PhotoIn case anyone was unclear as to why Missouri needs a law clarifying that meat comes from animals, state lawmakers who enjoy eating meat have answers.

“I love eating some chicken. And I know what a chicken is. And I love pork chop. I love me a pork chop,” State Representative Greg Razer said, shortly before he voted to pass the nation’s first meat-labeling law in May.

The measure was signed by outgoing Missouri Governor Eric Greitens the following month.

What does it do?

On the surface, the Missouri meat-labeling law is presented as a simple truth-in-advertising rule. “We’ve got companies and individuals that want to rename what fruits and vegetables are and call them meat,” State Representative Jay Houghton claimed at the time.

The measure specifically prohibits “misrepresenting a product as meat that is not derived from harvested production livestock or poultry.”

But federal laws already ban food companies from passing their products off as something they’re not. And when the Missouri meat labeling law was still up for debate, some representatives expressed concerns that meat interests were trying to kick their plant-based competition to the curb by policing any and all meat-like language.

State Representative Tracy McCreery noted that two vegan brands that use the word “meat” -- Beyond Meat and Match Meat -- are based out of Missouri and “employ a lot of people.”

”So, seriously, when somebody buys meat made out of soy, you think that they’re dumb enough to think that it’s actually meat from a slaughtered animal?” she asked.

Her colleagues stayed safely away from that question and didn’t say whether their constituents were having trouble distinguishing between a soy burger and a beef burger. But they did counter that the state’s beef industry employs far more people than the vegan companies, reason enough for a crackdown on the definition of “meat.”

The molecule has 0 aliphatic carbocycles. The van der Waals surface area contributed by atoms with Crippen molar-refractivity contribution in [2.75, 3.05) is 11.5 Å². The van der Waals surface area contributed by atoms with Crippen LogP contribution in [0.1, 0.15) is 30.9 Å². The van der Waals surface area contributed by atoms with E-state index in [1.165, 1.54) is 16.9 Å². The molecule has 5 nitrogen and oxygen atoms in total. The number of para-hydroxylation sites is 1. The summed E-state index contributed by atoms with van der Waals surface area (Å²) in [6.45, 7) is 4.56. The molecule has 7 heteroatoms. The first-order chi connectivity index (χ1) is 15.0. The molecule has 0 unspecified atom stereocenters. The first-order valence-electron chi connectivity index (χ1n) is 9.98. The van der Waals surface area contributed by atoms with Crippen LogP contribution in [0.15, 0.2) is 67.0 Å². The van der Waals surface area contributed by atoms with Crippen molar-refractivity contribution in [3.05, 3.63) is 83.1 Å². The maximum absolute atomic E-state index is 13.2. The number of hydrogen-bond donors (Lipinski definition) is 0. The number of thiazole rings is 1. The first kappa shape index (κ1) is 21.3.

“There are many products that are starting to come to market that use the term ‘meat’ in them that don’t necessarily come from animals,” State Representative Deb Lavender, a meat-labeling opponent, said at the time.

“So, inside of the integrity of the meat industry, they want to capture that word to mean something extremely specific.”

Beef industry will benefit, Tofurky lawsuit alleges

State lawmakers weren’t shy in stating that they were acting in the interest of the state’s beef producers. “All we’re trying to do is basically just protect our meat industry,” Houghton added at the time.

Whether that protection comes at the expense of the vegan food industry and other competitors remains an open question, even as the meat-labeling law is about to go into effect in Missouri on Tuesday.

The ToFurky brand, famous for selling soy deli slices that are supposed to taste like cold cuts, is now suing Missouri to stop the labeling law from being enforced. In a complaint filed on Monday, ToFurky is fighting alongside the the Animal Legal Defense Fund (ALDF) and American Civil Liberties Union (ACLU) of Missouri to argue that meat-labeling laws violate the First Amendment and other constitutional amendments.

The suit notes that people who are accused of violating Missouri’s agricultural statutes could face criminal prosecution. In this case, violators accused of misrepresenting their non-meat products as meat could be charged with a Class A Misdemeanor and punished with a year in jail or a $1,000 fine.

ToFurky behind bars?

“Tofurky could be, as early as tomorrow, prosecuted by any Missouri local prosecutor. That's a very real threat and it's something that Tofurky is concerned about,” Amanda Howell, an attorney with the Animal Legal Defense Fund (ALDF) tells ConsumerAffairs.

State Senator Sandy Crawford, credited with authoring the meat-labeling law, has not yet returned messages from ConsumerAffairs asking whether companies that use the word “meat” to clarify that they are not meat would be prosecuted.

“We wanted to protect our cattlemen in Missouri and protect our beef brand,” she told an industry publication earlier this year.

State Attorney General Josh Hawley's office also declined to answer whether ToFurky or others could face prosecution for advertising their vegan products as tasting like meat.

“The attorney general's office cannot interpret law for people who are not our clients,” an agency spokesman said on the phone.